It’s worth clarifying here that the highest priority might not always be what has been identified as the most pressing need. The highest priority might instead be something that is deemed more achievable, and helps build learning and confidence before expanding onto the bigger, more challenging work. Or it could be that more information is required before being able to work with certain voter groups, meaning other work lower in the backlog can happen first.
Who sets the priority? Ultimately someone has to make the final call, but prioritising is about making an informed decision based on the information we have at any one time. When done well it is an ongoing conversation, and largely dependant on the experience of those who actually do the work, or who represent the people the work needs to reach. So rather than being another top-down directive, this is a far more democratic process, based on respect for and representation from those closest to the cause.
So now we have prioritised list of activities, all focussed towards the same goal, and based on the best information we have right now.
The question now is how do we make sure it gets delivered?
#3. Use a framework to support delivery
The term ‘framework’ might be a bit of a turn-off to some, but I don’t know what else to call it, or how else to describe this final, crucial step. Because this is what brings it all together. It’s the difference between lots of people doing lots of work, and lots of people doing the right work and improving all the time.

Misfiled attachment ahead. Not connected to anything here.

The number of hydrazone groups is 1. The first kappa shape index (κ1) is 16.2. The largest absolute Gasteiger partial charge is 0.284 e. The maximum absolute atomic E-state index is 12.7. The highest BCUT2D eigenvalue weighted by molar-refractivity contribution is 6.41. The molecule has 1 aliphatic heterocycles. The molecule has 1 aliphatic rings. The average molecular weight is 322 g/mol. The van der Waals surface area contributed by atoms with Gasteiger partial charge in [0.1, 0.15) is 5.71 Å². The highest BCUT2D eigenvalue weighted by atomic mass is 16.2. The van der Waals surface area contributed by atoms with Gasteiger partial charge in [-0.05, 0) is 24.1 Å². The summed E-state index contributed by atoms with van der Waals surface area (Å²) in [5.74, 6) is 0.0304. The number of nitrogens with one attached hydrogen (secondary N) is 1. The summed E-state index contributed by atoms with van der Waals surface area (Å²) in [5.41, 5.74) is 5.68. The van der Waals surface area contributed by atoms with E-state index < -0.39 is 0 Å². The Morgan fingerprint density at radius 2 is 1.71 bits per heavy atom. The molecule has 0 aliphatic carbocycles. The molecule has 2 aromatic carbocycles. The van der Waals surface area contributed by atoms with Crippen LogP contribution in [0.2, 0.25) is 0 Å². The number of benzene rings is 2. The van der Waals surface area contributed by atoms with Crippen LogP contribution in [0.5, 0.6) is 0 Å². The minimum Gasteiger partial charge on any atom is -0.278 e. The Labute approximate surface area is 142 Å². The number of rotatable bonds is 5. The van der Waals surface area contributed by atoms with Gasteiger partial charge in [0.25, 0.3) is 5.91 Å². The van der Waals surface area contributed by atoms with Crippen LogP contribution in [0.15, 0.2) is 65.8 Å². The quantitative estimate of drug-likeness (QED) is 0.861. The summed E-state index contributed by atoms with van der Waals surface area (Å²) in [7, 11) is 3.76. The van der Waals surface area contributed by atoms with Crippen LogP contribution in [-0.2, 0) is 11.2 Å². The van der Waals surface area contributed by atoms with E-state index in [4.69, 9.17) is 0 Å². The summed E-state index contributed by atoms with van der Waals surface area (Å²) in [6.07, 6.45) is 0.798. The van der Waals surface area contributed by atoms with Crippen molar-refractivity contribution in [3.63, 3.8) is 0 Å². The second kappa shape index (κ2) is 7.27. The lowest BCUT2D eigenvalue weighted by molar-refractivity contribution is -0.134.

Supporting delivery isn’t an aspect of campaigning that I have seen funders get involved with, and I have never understood why. In their natural role at the hub of the campaign ecosystem, this additional step is where I see the potential to create the most impact. But if none are willing, it doesn’t have to be funders who take on this role.
Everywhere I have worked there has a been a different process, or a different take on the same process. The process doesn’t need to be the same everywhere, of course — it needs to be what’s right for the organisation, the people doing the work, and the type of work they’re doing. But where multiple organisations are involved in delivering something, there are multiple processes in play. The challenge that poses is getting everyone to work together just enough to deliver the right work as effectively as possible. In other words, where does the direction come from?
We don’t want everyone to be forced to use the same ‘process’, and risk slowing them down. Nor do we want a central organisation to be responsible for what other people are delivering. But we do want to make it as easy as possible for everyone to know what’s going on across the sector, report progress, highlight issues, and share knowledge. So rather than having a common process, this is where a framework comes in.
A framework is simply a set of tools and practices. There are several frameworks to pick and choose from. These tools and practices can then be adopted to support the more detailed process within each organisation. So the framework can be common, but how it is used (the process) can be different to each organisation and team.